Monday, March 28, 2011

The Web Content Management Fantasy Draft

Tonight, I’ll participate in my first fantasy sport draft since I was in high school. A lot has changed since then.

As the commissioner back then, I had to grab the newspaper each morning, update the stats in an Excel spreadsheet, and show the other players to get their approval. Now, everything is automated (thank goodness) and up to the minute, with minimal manual intervention.

But it got me thinking – if I was doing a fantasy draft around .NET WCMS tools, how would the top ten draft picks go?

Well, here’s what my “cheat sheet” looks like:
  1. Solid Company / Support – Regardless of the technology, I need someone I can depend on. Every project has a problem here or there, so I need a partner that can provide the support I need, when I need it. Therefore, as long as the technologies are fairly equal, a partner I can depend on is the top pick every time.
  2. Easy to Integrate With / Open Architecture – If I’m like most people (and I am), I’m not interested in rebuilding my entire infrastructure at once. Therefore, I need a tool that allows me to utilize the elements I’ve already built, within the new system, until I’m ready to replace those pieces too. That’s why a good API and any other integration hooks available make this the second pick.
  3. Great Marketing Tools – Marketers are equipped with so much more data and capabilities than ever before, so when I start getting into “feature picks”, an innovative marketing suite tops the list.
  4. Synchronization Capabilities – If you’re considering authoring on your production site, or even with a staging site that’s connected to your production database, you’re asking for trouble. If the WCMS doesn’t have the ability to manage multiple sites with multiple databases and automatically transfer data from one instance to the next, I’m not buying. That’s why synchronization slots in at number 4.
  5. Mobile Site Management – I may still design my PC version of the site first, but the mobile version is a close second (if not the first). The tool needs to support our mobile initiatives and while this may be a pick that goes higher for some, it definitely won’t drop lower than number 5.
  6. Enterprise Search – A real bargain at number 6, search is so critical to today’s web users. Because it has become a part of navigation, having a clean, easy-to-use, effective search should be a top feature for any website. Having a WCMS tool with an enterprise-class search makes this a great pick at number 6.
  7. Clean WYSIWYG and Drag and Drop Editing – As we move into the later part of the first round, we start looking for value picks. Just about every quality WCMS is going to have a WYSIWYG editor, but those that can give me more than that have an advantage. A safe pick at 7 for sure.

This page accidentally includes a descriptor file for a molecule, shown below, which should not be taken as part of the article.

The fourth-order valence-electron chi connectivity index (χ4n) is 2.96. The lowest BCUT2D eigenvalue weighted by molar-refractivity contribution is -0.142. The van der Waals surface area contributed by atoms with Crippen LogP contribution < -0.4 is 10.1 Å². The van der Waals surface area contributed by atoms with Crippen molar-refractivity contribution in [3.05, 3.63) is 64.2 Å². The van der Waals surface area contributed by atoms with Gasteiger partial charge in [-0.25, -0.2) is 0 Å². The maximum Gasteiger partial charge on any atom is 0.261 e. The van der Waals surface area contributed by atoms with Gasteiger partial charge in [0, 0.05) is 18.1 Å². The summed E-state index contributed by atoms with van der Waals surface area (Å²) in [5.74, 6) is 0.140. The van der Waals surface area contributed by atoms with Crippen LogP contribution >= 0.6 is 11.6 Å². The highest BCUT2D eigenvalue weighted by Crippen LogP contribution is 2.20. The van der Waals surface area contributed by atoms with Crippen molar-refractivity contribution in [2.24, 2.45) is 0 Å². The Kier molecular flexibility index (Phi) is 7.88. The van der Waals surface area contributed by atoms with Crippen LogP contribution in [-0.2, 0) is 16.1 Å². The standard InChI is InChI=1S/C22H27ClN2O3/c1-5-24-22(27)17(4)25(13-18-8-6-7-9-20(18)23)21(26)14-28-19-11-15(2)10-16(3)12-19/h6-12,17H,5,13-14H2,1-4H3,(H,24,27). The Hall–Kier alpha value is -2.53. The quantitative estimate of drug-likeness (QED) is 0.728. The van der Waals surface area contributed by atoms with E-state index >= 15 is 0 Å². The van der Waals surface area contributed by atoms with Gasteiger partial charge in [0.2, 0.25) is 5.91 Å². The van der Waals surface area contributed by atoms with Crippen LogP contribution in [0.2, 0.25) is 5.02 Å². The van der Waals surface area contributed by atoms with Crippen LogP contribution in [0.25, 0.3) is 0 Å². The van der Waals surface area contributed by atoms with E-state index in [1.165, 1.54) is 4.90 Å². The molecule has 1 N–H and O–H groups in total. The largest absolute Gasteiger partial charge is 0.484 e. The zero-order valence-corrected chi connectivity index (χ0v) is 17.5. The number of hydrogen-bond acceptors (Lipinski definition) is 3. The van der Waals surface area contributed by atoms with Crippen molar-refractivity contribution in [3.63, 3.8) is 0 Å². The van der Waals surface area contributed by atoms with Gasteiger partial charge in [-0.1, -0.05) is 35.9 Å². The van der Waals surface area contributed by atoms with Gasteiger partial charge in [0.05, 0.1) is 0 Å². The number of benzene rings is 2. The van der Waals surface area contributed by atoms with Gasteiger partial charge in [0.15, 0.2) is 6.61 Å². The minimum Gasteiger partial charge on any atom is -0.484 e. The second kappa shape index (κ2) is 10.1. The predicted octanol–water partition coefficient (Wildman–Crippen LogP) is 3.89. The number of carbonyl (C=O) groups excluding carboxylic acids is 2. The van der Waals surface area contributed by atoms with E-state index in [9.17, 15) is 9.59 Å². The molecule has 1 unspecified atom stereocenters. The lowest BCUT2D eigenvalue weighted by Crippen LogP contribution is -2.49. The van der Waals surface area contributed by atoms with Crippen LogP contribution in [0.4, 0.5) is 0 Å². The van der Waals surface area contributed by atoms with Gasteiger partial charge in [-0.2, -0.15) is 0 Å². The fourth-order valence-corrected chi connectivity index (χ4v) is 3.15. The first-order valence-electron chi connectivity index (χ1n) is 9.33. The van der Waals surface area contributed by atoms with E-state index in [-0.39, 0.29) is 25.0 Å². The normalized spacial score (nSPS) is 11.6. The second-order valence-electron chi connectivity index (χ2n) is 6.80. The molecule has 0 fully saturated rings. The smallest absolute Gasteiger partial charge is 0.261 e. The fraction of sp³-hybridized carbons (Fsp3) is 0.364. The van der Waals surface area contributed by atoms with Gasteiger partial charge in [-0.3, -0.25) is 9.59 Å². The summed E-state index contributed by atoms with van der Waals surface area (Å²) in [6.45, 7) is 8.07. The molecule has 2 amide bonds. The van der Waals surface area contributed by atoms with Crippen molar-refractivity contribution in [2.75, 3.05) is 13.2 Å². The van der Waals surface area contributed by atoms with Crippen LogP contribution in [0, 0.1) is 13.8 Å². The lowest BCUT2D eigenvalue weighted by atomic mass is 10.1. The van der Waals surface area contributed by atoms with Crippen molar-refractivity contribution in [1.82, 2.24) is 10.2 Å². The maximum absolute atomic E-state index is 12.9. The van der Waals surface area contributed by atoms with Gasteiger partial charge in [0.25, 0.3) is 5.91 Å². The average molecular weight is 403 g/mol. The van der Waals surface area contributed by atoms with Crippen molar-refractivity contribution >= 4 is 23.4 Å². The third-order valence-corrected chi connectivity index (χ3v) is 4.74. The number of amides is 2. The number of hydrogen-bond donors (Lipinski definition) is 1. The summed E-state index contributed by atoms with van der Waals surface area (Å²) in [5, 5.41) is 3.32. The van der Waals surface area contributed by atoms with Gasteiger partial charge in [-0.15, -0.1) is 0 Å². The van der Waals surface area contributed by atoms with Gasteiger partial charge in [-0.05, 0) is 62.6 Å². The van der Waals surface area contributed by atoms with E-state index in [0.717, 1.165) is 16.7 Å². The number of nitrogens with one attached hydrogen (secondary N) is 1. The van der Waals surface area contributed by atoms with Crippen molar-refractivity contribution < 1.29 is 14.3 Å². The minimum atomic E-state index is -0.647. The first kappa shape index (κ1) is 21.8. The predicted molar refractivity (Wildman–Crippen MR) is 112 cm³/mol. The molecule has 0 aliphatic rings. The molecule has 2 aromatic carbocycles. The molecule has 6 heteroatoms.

8. Social Media Features – Social is more than just tweeting and Facebooking, it’s about connecting with your customers on a more personal level. And truthfully, we really can these days. Some WCMS tools offer content targeting, multivariate testing, and personalization technologies to enhance the overall user experience, as well as the ability to integrate with Facebook, Twitter, and the like, making this a great pick at number 8.
  9. Integrated Commerce Package – For those that don’t have commerce requirements, this likely isn’t a top 10 consideration. For those that do, it might be a top 3 pick. WCMS tools that have an integrated commerce package make product and order management infinitely easier than those that don’t. 
  10. Analytics Support – The industry still seems somewhat divided on this one as some WCMS tools choose to integrate with existing analytics providers like Omniture, Web Trends, and Google Analytics, while others build their own. Because of the complexity many marketers utilize in establishing their analytics configuration, I tend to lean towards integrating with the existing carrier as it removes one roadblock that can sometimes slow down the speed to web. A good pick at number 10 for sure.
So there you have it, my top 10. Did I get it right? What am I missing? Be sure to comment below, I’d love your feedback.

1 comment:

  1. I've got one to add... a great community.

    Anyone who purchases a WCM product should not be left feeling like they are an army of one going into a six-month (or longer) battle of learning new tools and best practices. At the same time, they shouldn't be left feeling like they need to call support for every new aspect of the project.

    Hiring one-on-one consulting services from a vendor is great, but not everyone has that option.

    That's where a great and established network of community support comes in.

    Can you reach your vendor on Twitter? Do they have forums where you can search for other folks who have had the same or similar questions? Does the vendor provide instruction in the form of live webinars and blog posts?

    Take a look a what they provide outside of the white box and where you can find community assistance in getting you started.